Stand-up comic with cerebral palsy Jai Chhaniyara believes in clean comedy free of vulgarity
Jai Chhaniyara was just six years old when his family discovered his gift for making people laugh. It’s a skill that Jai has developed over the years to make a name for himself in the competitive Indian stand-up comedy scene.
Jai Chhaniyara gave his first public performance when he was seven years old. Present in the audience were members of his residential society who were laughing out loud, bowled over by a child’s ability to deliver punchlines with perfect timing.
What they didn’t know was that Jai did not understand the lines he was delivering. He was simply repeating them from an audio cassette his older brother had gifted him a year ago.
“I was born with cerebral palsy and while recovering from a surgery in hospital my brother gave me this cassette of jokes”, says Jai, who is now 24 years old. “I loved hearing the sound of people’s laughter and memorised the lines and repeated them. I had no idea what they meant but loved the reactions”.
Got hooked to comedy as a child
Jai’s family was thrilled by his interest and encouraged him, motivated by the desire to keep his spirits up. “I was struggling a lot due to my disability and my family did not want me to be affected mentally. I was in and out of hospitals frequently. It was a hard time for all of us”.
When Jai went public during Navratri celebrations in his housing society, the laughter from a live audience got him hooked. Since then he has grown to create original jokes in Gujarati and Hinglish (mix of Hindi and English). He was just 10 years old when he performed on national TV on the Indian Laughter Challenge. He went on to appear in four episodes of popular Hindi serial Taarak Mehta Ka Ooltah Chashmah. Today he ahas a huge following in the Hindi and Gujarati comedy scene.
I love doing clean comedy that is free of vulgarity and curse words. I like cracking jokes that families can enjoy together without feeling embarrassed or conscious. I draw inspiration from popular comedians like Johnny Lever and love Paresh Rawal’s performances. Charlie Chaplin is someone I greatly admire because he rose from such hard circumstances to entertain the world. – Jai Chhaniyara, Comedian with cerebral palsy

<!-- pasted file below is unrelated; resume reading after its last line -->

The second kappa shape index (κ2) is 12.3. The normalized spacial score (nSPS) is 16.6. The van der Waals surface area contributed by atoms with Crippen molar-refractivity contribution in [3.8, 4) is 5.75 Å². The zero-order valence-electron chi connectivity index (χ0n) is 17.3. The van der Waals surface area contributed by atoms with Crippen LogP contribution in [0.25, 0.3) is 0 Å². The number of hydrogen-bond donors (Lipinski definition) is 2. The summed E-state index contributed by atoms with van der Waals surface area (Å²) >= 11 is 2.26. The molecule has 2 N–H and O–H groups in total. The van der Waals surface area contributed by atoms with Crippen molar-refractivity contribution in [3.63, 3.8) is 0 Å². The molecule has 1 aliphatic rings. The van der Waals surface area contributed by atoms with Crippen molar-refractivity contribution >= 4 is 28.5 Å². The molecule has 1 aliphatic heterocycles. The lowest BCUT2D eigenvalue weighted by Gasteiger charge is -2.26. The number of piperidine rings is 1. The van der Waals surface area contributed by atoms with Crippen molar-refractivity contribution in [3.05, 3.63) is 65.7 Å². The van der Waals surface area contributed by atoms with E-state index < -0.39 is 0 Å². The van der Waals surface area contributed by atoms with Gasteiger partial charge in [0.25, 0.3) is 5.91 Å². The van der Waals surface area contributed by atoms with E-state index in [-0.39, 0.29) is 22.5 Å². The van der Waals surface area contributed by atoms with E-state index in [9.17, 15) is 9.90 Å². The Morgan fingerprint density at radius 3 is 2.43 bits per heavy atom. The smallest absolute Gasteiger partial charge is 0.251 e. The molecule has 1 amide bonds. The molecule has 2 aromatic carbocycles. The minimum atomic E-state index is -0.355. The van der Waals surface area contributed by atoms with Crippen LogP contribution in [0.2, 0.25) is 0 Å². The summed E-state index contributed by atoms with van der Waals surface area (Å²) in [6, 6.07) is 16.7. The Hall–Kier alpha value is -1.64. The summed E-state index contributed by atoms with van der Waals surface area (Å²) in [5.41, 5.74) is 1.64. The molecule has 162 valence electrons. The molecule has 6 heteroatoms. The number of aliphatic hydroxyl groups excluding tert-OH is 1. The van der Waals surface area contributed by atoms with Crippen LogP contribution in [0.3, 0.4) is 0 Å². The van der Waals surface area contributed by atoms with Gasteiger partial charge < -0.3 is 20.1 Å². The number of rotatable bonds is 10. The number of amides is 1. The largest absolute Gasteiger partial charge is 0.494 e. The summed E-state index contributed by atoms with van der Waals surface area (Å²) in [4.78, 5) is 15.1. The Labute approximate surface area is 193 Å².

This quality of Jai’s humour has won him a steady fan following. Among those who closely tracks his shows is businessman Kaushal Sheth.
Inspired by older comedians
“I noticed Jai when he did the Laughter Challenge and later when he appeared on the Star Plus series Baa Bahoo Aur Baby”, says Kaushal, who lives in Mumbai. “During the lockdown I came across some of his shows online and tried contacting him”. Kaushal loves Jai’s comedy style. “Today there’s a thin line between pure comedy and vulgarity. I like his style because it is like that of the older generation of Gujarati comedians. The comedy is not only funny but has a positive message”.
Jai had moved to Mumbai from Rajkot just before the lockdown to further his career prospects. Now he is back home doing performances on Zoom. “I am trying to stay active with online shows. 2020 is the year to work on ideas and hone my comedy routine as the pandemic has put an end to any live shows. I am being positive about this and see it as an opportunity to get better”.
Jai has an 80% disability and faces many challenges going about day to day tasks. But he is determined not to let this come in the way of his career. “I was in a wheelchair for a long time and can now walk with the help of a stick thanks to surgery and physiotherapy. I believe that disability is not in the body but in the mind. There’s a reason why disabled are also called specially abled. It’s because we can do things that others cannot. It gives us special powers and the motivation to do better”.
Watch in Sign Language
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